By Oscar Chinedu George
The so-called concept of the stomach infrastructure has gradually crept into the Nigerian political lexicon, especially after the shock victory of PDP’s Ayodele Peter Fayose over the then-incumbent APC’s KayodeFayemi in the 2014 Ekiti state gubernatorial elections. He was accused of utilizing the “stomach infrastructure” to entice the electorate. This, to me, is highly misplaced.
The concept of the stomach infrastructure might be new in Nigeria’s political lexicon, but it’s not an entirely new phenomenon. It has always been there with us, dating back to the days of the pre-independence regional elections across the country. Politicians who appealed to the conscience of the masses via their stomach always had the upper hand against those who tried to use other measures. From then till now, almost all the elections that have been conducted in the country irrespective of the level have been won and lost courtesy of the stomach infrastructure.
The distribution of this rice gave rise to the term “stomach infrastructure”. Moshood K. O. Abiola of the Social Democratic Party was able to overcome his opponents and win the highly controversial and subsequently annulled 1992 presidential election by relying on this very stomach infrastructure. It is on record that he went around the country campaigning and distributing bags of rice and other edibles to cheering Nigerians who were held spellbound by his seemingly bottomless pockets that he was ever willing to dip into and generously dish out the goodies that flowed to the long-suffering and economically disadvantaged plebeians.
I can authoritatively assert that he was able to gain the love of Nigerians and massively garner their votes not because of the policies he promised to initiate and put in place when elected into office, but because of his large-heartedness which appealed to the masses. He knew exactly what the masses needed. He once wore the shoe and knew where it pinched. Today, however unfortunate it may be, the masses are still in need of the same thing. That is why I see nothing wrong in the investment into the stomach infrastructure.
Nutrition is a priority. It is indubitably sine qua non. It is the fundamental responsibility of the government of a country to ensure that the physiological and safety needs of its citizens are met. Food, as part of the physiological needs, is the most basic in man’s hierarchy of needs, according to psychologist Abraham Maslow. It is only a well-fed man that makes use of the physical and social infrastructures that are built for him. Before one is able to work, he must first of all eat. A hungry farmer cannot muster the strength to till the ground. A hungry father cannot send his wards and children to school – except when the education is free, which is not the case in most parts of Nigeria. Only a well-fed voter will be able to withstand the torture of queuing up under the scorching African sun for several hours at a polling unit in a bid to exercise his constitutional right. A hungry voter will either collapse or go home to eat.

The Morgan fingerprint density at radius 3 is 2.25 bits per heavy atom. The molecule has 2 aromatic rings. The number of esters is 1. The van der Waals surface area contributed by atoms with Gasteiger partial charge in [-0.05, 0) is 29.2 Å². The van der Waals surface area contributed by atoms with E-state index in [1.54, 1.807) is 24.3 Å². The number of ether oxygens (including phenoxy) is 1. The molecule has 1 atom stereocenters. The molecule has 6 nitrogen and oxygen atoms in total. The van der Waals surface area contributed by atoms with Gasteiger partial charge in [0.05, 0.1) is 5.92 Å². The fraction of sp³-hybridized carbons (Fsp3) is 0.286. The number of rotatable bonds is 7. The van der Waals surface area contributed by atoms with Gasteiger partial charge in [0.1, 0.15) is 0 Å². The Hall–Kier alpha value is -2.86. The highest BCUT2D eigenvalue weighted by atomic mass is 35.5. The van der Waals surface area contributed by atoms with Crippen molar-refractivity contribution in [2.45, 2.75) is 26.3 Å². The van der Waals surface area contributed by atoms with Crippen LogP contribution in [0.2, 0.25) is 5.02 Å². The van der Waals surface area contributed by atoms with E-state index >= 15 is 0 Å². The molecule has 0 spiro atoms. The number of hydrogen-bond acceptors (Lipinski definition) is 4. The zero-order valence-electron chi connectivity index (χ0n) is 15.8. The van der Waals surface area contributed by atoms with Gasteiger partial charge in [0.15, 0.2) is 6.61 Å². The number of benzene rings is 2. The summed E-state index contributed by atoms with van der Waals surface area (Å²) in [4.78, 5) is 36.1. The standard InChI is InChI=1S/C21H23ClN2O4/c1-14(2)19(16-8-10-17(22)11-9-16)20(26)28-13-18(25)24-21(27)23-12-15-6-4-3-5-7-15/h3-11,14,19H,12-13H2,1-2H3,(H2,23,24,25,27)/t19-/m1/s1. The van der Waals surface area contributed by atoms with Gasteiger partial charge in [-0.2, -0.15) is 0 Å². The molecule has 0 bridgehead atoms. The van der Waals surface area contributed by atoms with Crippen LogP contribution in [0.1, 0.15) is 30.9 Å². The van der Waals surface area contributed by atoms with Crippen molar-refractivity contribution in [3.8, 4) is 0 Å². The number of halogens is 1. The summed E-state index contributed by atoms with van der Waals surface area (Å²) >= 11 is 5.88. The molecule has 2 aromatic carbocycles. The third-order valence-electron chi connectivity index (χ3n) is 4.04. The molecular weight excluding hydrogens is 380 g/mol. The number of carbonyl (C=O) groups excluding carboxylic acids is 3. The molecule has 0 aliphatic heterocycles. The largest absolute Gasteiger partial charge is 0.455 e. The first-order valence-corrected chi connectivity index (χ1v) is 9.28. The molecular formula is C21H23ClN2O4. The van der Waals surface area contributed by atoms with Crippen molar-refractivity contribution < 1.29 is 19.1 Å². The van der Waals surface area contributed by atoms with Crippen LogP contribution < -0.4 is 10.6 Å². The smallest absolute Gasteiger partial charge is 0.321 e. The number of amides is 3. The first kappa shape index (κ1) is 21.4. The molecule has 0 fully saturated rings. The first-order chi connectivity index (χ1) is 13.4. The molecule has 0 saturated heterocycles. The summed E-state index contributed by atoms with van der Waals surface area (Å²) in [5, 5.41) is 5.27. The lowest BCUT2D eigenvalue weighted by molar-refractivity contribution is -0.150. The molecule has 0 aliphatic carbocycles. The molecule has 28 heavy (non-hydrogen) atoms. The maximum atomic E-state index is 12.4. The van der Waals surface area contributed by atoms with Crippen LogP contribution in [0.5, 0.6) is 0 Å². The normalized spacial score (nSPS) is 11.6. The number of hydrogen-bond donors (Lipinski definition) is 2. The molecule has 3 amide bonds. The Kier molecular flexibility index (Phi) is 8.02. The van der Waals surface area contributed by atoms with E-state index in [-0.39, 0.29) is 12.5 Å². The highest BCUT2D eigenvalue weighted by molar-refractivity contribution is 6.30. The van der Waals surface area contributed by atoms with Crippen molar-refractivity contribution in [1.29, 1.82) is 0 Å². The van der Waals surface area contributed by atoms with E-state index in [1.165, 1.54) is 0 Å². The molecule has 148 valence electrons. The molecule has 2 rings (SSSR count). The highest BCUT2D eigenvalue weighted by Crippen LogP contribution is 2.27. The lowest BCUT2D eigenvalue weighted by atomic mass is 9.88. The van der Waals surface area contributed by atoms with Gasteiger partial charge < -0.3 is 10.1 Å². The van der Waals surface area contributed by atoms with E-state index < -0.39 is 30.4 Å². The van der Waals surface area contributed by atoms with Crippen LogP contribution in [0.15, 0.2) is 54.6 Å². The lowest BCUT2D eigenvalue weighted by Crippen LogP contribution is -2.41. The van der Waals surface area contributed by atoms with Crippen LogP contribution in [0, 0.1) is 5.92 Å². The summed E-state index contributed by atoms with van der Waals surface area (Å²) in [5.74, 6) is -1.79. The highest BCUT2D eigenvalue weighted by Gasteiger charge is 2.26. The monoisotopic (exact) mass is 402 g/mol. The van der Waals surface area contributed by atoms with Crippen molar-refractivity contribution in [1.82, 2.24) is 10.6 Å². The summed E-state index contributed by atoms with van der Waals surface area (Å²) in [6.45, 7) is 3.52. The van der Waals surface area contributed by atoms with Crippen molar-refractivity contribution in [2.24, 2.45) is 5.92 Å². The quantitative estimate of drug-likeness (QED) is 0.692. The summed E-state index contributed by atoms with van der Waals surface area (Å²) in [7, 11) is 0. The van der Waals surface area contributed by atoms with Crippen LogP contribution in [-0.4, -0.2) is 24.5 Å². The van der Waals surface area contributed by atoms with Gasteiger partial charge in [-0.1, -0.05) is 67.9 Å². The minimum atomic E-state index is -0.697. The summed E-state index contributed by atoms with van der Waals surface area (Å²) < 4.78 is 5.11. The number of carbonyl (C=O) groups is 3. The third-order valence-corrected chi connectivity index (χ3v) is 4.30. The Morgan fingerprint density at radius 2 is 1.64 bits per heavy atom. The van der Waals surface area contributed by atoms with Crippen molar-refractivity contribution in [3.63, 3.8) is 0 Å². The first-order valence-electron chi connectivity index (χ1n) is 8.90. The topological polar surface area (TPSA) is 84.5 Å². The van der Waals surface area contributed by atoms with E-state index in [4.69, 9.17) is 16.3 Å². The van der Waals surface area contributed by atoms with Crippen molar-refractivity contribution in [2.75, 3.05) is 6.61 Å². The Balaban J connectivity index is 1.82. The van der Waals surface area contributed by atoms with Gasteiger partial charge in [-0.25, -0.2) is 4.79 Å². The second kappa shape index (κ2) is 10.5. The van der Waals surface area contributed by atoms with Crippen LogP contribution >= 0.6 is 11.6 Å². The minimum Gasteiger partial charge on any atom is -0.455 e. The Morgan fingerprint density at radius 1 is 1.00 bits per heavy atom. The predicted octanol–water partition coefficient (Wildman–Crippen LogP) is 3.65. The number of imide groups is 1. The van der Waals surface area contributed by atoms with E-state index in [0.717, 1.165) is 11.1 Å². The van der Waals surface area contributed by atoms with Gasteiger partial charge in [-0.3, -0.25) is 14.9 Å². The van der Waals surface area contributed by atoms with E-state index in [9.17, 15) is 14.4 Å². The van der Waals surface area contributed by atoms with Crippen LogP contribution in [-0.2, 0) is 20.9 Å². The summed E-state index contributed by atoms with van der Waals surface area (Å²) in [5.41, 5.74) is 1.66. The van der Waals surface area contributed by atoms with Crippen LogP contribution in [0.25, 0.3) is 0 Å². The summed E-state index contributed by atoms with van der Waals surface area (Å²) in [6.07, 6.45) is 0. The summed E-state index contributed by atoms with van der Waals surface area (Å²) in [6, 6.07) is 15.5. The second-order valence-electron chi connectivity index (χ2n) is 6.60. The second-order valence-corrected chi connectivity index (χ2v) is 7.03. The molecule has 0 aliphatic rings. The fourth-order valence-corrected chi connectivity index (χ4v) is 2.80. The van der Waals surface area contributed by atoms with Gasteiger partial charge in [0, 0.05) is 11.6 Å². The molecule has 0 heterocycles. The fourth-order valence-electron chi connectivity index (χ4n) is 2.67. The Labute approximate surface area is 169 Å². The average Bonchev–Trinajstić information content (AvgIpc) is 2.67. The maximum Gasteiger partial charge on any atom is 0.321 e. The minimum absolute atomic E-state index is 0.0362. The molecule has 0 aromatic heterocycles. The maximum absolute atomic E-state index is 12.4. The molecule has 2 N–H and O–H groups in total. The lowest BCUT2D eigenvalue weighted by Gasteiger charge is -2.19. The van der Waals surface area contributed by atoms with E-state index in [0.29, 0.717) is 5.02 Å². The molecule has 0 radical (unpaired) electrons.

All over the world, food is deemed more important than everything else. It is a precursor to good health. You’ll recall that when giving prescriptions, the doctor always tells you to “take this drug three times a day after food” or something similar. Food is good and so is investment into the stomach infrastructure. Anyone that thinks or says otherwise should go hungry for sometime and pass through what millions of poor Nigerians go through on a daily basis. The reality remains that many Nigerians are hungry with little or nothing to eat and any politician that looks after their nutritional wellbeing is an astute statesman, a humanitarian and a shrewd politician. I will doff my hat for him.
However, in the midst of it all, we should not be carried away and turn a blind eye to other things that really matter. Excessiveness of anything is bad. Investment in stomach infrastructure, however good, must be a short-term measure and not a long term policy. It should be in paripassu with strategic investments in physical and social infrastructures. Food only meets an immediate, basic and pressing need, while adequate physical and social infrastructures as well as stable institutions increase the possibility that those pressing needs will always be met in the future. Neither of these measures should be neglected, ridiculed, castigated or cast aside. One way or the other, they contribute to the sustained improved wellbeing and upliftment of the masses.
Oscar Chinedu via email@example.com.